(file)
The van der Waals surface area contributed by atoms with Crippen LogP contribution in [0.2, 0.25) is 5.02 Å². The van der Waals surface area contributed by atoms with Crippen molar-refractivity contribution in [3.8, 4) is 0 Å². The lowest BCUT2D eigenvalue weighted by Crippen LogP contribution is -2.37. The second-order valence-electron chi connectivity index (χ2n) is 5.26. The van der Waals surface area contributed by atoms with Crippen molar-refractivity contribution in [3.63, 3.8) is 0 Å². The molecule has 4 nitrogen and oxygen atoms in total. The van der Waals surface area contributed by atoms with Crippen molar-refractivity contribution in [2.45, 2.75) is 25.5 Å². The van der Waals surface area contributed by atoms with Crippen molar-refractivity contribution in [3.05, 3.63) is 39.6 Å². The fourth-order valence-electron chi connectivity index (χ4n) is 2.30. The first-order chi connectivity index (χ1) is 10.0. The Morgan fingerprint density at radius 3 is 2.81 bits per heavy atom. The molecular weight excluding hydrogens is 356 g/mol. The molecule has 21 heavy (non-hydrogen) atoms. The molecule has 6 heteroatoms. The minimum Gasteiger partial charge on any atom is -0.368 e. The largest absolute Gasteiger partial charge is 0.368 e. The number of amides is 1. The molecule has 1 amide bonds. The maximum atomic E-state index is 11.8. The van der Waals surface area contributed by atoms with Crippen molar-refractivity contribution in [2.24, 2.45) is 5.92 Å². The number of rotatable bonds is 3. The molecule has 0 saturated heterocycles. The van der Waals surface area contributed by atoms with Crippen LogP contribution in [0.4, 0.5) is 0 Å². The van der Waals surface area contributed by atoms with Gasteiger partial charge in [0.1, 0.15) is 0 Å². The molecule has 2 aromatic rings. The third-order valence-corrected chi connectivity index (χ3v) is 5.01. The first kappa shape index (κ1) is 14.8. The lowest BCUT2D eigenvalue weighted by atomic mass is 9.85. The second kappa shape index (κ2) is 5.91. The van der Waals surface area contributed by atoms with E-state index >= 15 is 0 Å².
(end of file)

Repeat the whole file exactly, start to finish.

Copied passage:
The van der Waals surface area contributed by atoms with Crippen LogP contribution in [0.2, 0.25) is 5.02 Å². The van der Waals surface area contributed by atoms with Crippen molar-refractivity contribution in [3.8, 4) is 0 Å². The lowest BCUT2D eigenvalue weighted by Crippen LogP contribution is -2.37. The second-order valence-electron chi connectivity index (χ2n) is 5.26. The van der Waals surface area contributed by atoms with Crippen molar-refractivity contribution in [3.63, 3.8) is 0 Å². The molecule has 4 nitrogen and oxygen atoms in total. The van der Waals surface area contributed by atoms with Crippen molar-refractivity contribution in [2.45, 2.75) is 25.5 Å². The van der Waals surface area contributed by atoms with Crippen molar-refractivity contribution in [3.05, 3.63) is 39.6 Å². The fourth-order valence-electron chi connectivity index (χ4n) is 2.30. The first-order chi connectivity index (χ1) is 10.0. The Morgan fingerprint density at radius 3 is 2.81 bits per heavy atom. The molecular weight excluding hydrogens is 356 g/mol. The molecule has 21 heavy (non-hydrogen) atoms. The molecule has 6 heteroatoms. The minimum Gasteiger partial charge on any atom is -0.368 e. The largest absolute Gasteiger partial charge is 0.368 e. The number of amides is 1. The molecule has 1 amide bonds. The maximum atomic E-state index is 11.8. The van der Waals surface area contributed by atoms with Crippen molar-refractivity contribution in [2.24, 2.45) is 5.92 Å². The number of rotatable bonds is 3. The molecule has 0 saturated heterocycles. The van der Waals surface area contributed by atoms with Crippen LogP contribution in [0.4, 0.5) is 0 Å². The van der Waals surface area contributed by atoms with Gasteiger partial charge in [0.1, 0.15) is 0 Å². The molecule has 2 aromatic rings. The third-order valence-corrected chi connectivity index (χ3v) is 5.01. The first kappa shape index (κ1) is 14.8. The lowest BCUT2D eigenvalue weighted by atomic mass is 9.85. The second kappa shape index (κ2) is 5.91. The van der Waals surface area contributed by atoms with E-state index >= 15 is 0 Å².